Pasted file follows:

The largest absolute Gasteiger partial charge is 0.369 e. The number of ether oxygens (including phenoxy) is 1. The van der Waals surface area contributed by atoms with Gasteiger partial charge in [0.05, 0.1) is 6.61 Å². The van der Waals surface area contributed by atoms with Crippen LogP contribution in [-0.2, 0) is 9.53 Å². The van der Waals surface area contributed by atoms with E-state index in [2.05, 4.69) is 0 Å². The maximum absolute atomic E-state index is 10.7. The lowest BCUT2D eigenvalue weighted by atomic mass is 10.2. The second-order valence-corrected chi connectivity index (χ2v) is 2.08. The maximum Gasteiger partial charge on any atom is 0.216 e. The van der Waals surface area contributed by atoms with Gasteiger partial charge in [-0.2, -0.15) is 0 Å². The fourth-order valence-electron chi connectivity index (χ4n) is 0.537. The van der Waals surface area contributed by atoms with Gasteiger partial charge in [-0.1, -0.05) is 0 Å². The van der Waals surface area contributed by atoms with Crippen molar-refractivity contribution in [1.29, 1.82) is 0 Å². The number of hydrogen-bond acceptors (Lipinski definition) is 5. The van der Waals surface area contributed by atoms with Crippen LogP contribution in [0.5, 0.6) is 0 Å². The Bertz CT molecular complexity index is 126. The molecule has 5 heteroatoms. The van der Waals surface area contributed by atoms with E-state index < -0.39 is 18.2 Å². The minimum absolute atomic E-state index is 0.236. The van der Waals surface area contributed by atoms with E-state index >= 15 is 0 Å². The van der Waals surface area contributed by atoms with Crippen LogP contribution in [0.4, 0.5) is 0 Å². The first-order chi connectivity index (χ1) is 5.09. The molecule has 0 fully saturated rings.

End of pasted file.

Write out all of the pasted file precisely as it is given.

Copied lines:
The largest absolute Gasteiger partial charge is 0.369 e. The number of ether oxygens (including phenoxy) is 1. The van der Waals surface area contributed by atoms with Gasteiger partial charge in [0.05, 0.1) is 6.61 Å². The van der Waals surface area contributed by atoms with Crippen LogP contribution in [-0.2, 0) is 9.53 Å². The van der Waals surface area contributed by atoms with E-state index in [2.05, 4.69) is 0 Å². The maximum absolute atomic E-state index is 10.7. The lowest BCUT2D eigenvalue weighted by atomic mass is 10.2. The second-order valence-corrected chi connectivity index (χ2v) is 2.08. The maximum Gasteiger partial charge on any atom is 0.216 e. The van der Waals surface area contributed by atoms with Gasteiger partial charge in [-0.2, -0.15) is 0 Å². The fourth-order valence-electron chi connectivity index (χ4n) is 0.537. The van der Waals surface area contributed by atoms with Gasteiger partial charge in [-0.1, -0.05) is 0 Å². The van der Waals surface area contributed by atoms with Crippen molar-refractivity contribution in [1.29, 1.82) is 0 Å². The number of hydrogen-bond acceptors (Lipinski definition) is 5. The van der Waals surface area contributed by atoms with Crippen LogP contribution in [0.5, 0.6) is 0 Å². The Bertz CT molecular complexity index is 126. The molecule has 5 heteroatoms. The van der Waals surface area contributed by atoms with E-state index < -0.39 is 18.2 Å². The minimum absolute atomic E-state index is 0.236. The van der Waals surface area contributed by atoms with E-state index >= 15 is 0 Å². The van der Waals surface area contributed by atoms with Crippen LogP contribution in [0.4, 0.5) is 0 Å². The first-order chi connectivity index (χ1) is 5.09. The molecule has 0 fully saturated rings.